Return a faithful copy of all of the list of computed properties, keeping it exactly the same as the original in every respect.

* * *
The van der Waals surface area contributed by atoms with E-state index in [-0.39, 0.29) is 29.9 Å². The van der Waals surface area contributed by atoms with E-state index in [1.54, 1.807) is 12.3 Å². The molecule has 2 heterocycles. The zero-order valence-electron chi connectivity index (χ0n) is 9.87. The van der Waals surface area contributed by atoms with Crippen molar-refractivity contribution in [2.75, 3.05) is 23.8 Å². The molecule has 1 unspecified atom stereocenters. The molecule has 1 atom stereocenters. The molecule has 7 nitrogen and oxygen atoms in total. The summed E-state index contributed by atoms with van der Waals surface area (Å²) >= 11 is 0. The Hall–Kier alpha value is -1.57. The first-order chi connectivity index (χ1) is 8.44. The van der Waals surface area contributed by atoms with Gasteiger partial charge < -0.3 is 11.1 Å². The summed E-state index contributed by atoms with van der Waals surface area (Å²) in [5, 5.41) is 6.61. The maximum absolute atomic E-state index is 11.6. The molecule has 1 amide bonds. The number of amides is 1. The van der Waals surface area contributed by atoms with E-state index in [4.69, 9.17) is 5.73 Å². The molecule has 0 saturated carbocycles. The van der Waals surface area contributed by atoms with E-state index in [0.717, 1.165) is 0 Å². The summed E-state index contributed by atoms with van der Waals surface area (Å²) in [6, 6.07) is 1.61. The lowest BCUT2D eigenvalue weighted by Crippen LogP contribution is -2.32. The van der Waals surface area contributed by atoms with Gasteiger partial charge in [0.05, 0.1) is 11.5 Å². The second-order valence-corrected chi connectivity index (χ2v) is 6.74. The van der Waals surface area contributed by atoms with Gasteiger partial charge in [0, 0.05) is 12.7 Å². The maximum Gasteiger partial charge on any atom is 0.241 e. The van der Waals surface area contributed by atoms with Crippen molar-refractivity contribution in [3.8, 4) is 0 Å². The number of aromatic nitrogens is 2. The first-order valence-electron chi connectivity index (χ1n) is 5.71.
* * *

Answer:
The van der Waals surface area contributed by atoms with E-state index in [-0.39, 0.29) is 29.9 Å². The van der Waals surface area contributed by atoms with E-state index in [1.54, 1.807) is 12.3 Å². The molecule has 2 heterocycles. The zero-order valence-electron chi connectivity index (χ0n) is 9.87. The van der Waals surface area contributed by atoms with Crippen molar-refractivity contribution in [2.75, 3.05) is 23.8 Å². The molecule has 1 unspecified atom stereocenters. The molecule has 1 atom stereocenters. The molecule has 7 nitrogen and oxygen atoms in total. The summed E-state index contributed by atoms with van der Waals surface area (Å²) >= 11 is 0. The Hall–Kier alpha value is -1.57. The first-order chi connectivity index (χ1) is 8.44. The van der Waals surface area contributed by atoms with Gasteiger partial charge < -0.3 is 11.1 Å². The summed E-state index contributed by atoms with van der Waals surface area (Å²) in [5, 5.41) is 6.61. The maximum absolute atomic E-state index is 11.6. The molecule has 1 amide bonds. The number of amides is 1. The van der Waals surface area contributed by atoms with E-state index in [4.69, 9.17) is 5.73 Å². The molecule has 0 saturated carbocycles. The van der Waals surface area contributed by atoms with E-state index in [0.717, 1.165) is 0 Å². The summed E-state index contributed by atoms with van der Waals surface area (Å²) in [6, 6.07) is 1.61. The lowest BCUT2D eigenvalue weighted by Crippen LogP contribution is -2.32. The van der Waals surface area contributed by atoms with Gasteiger partial charge in [0.05, 0.1) is 11.5 Å². The second-order valence-corrected chi connectivity index (χ2v) is 6.74. The van der Waals surface area contributed by atoms with Gasteiger partial charge in [0, 0.05) is 12.7 Å². The maximum Gasteiger partial charge on any atom is 0.241 e. The van der Waals surface area contributed by atoms with Crippen molar-refractivity contribution in [3.8, 4) is 0 Å². The number of aromatic nitrogens is 2. The first-order valence-electron chi connectivity index (χ1n) is 5.71.